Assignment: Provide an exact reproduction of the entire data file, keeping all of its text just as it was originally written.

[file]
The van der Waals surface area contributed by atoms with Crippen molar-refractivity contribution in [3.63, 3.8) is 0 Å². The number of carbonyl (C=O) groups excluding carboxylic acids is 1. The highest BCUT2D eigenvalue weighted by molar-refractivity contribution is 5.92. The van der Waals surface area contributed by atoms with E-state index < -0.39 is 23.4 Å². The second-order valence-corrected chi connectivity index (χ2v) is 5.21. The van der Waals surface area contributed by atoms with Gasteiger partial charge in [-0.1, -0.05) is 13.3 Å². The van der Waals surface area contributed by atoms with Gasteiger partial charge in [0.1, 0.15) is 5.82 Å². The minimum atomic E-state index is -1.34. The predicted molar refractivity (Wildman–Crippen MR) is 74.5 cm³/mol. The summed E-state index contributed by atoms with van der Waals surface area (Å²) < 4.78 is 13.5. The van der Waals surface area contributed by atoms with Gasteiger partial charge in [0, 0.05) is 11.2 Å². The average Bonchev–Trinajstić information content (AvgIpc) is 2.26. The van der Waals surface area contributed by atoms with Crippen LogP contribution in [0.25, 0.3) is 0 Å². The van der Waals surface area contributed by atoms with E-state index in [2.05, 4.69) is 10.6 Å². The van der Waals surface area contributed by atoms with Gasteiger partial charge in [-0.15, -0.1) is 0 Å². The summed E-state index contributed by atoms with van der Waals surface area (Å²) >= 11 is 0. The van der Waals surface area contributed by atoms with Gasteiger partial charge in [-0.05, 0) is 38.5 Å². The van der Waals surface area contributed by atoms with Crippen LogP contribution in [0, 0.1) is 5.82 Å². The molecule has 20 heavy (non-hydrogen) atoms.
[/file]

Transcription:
The van der Waals surface area contributed by atoms with Crippen molar-refractivity contribution in [3.63, 3.8) is 0 Å². The number of carbonyl (C=O) groups excluding carboxylic acids is 1. The highest BCUT2D eigenvalue weighted by molar-refractivity contribution is 5.92. The van der Waals surface area contributed by atoms with E-state index < -0.39 is 23.4 Å². The second-order valence-corrected chi connectivity index (χ2v) is 5.21. The van der Waals surface area contributed by atoms with Gasteiger partial charge in [-0.1, -0.05) is 13.3 Å². The van der Waals surface area contributed by atoms with Gasteiger partial charge in [0.1, 0.15) is 5.82 Å². The minimum atomic E-state index is -1.34. The predicted molar refractivity (Wildman–Crippen MR) is 74.5 cm³/mol. The summed E-state index contributed by atoms with van der Waals surface area (Å²) < 4.78 is 13.5. The van der Waals surface area contributed by atoms with Gasteiger partial charge in [0, 0.05) is 11.2 Å². The average Bonchev–Trinajstić information content (AvgIpc) is 2.26. The van der Waals surface area contributed by atoms with Crippen LogP contribution in [0.25, 0.3) is 0 Å². The van der Waals surface area contributed by atoms with E-state index in [2.05, 4.69) is 10.6 Å². The van der Waals surface area contributed by atoms with Gasteiger partial charge in [-0.15, -0.1) is 0 Å². The summed E-state index contributed by atoms with van der Waals surface area (Å²) >= 11 is 0. The van der Waals surface area contributed by atoms with Gasteiger partial charge in [-0.05, 0) is 38.5 Å². The van der Waals surface area contributed by atoms with Crippen LogP contribution in [0, 0.1) is 5.82 Å². The molecule has 20 heavy (non-hydrogen) atoms.